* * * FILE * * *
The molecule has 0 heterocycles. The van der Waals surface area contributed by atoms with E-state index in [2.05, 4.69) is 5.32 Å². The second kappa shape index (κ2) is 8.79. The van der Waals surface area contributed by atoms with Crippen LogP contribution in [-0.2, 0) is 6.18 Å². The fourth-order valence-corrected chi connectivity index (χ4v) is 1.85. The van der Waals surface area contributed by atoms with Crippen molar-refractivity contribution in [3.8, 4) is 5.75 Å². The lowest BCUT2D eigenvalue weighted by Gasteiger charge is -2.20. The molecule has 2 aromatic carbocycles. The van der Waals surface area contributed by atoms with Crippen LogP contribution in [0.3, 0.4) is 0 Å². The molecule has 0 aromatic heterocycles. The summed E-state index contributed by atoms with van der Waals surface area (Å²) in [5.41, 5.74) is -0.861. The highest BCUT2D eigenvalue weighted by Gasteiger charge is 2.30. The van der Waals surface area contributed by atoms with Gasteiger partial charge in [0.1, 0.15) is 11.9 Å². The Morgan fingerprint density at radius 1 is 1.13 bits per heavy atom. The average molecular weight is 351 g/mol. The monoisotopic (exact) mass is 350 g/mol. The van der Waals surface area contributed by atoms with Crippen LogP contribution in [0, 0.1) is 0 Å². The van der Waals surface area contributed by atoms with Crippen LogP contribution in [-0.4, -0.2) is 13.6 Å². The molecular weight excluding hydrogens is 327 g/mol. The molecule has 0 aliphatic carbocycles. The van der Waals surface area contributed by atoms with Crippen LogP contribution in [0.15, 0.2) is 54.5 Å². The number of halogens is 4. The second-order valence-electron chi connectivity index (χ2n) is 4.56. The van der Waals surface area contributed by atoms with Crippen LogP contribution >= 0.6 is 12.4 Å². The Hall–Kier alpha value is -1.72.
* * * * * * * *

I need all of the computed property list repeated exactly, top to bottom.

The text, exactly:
The molecule has 0 heterocycles. The van der Waals surface area contributed by atoms with E-state index in [2.05, 4.69) is 5.32 Å². The second kappa shape index (κ2) is 8.79. The van der Waals surface area contributed by atoms with Crippen LogP contribution in [-0.2, 0) is 6.18 Å². The fourth-order valence-corrected chi connectivity index (χ4v) is 1.85. The van der Waals surface area contributed by atoms with Crippen molar-refractivity contribution in [3.8, 4) is 5.75 Å². The lowest BCUT2D eigenvalue weighted by Gasteiger charge is -2.20. The molecule has 2 aromatic carbocycles. The van der Waals surface area contributed by atoms with Crippen LogP contribution in [0.3, 0.4) is 0 Å². The molecule has 0 aromatic heterocycles. The summed E-state index contributed by atoms with van der Waals surface area (Å²) in [5.41, 5.74) is -0.861. The highest BCUT2D eigenvalue weighted by Gasteiger charge is 2.30. The van der Waals surface area contributed by atoms with Gasteiger partial charge in [0.1, 0.15) is 11.9 Å². The Morgan fingerprint density at radius 1 is 1.13 bits per heavy atom. The average molecular weight is 351 g/mol. The monoisotopic (exact) mass is 350 g/mol. The van der Waals surface area contributed by atoms with Crippen LogP contribution in [0, 0.1) is 0 Å². The van der Waals surface area contributed by atoms with Crippen LogP contribution in [-0.4, -0.2) is 13.6 Å². The molecular weight excluding hydrogens is 327 g/mol. The molecule has 0 aliphatic carbocycles. The van der Waals surface area contributed by atoms with Crippen LogP contribution in [0.15, 0.2) is 54.5 Å². The number of halogens is 4. The second-order valence-electron chi connectivity index (χ2n) is 4.56. The van der Waals surface area contributed by atoms with Crippen LogP contribution >= 0.6 is 12.4 Å². The Hall–Kier alpha value is -1.72.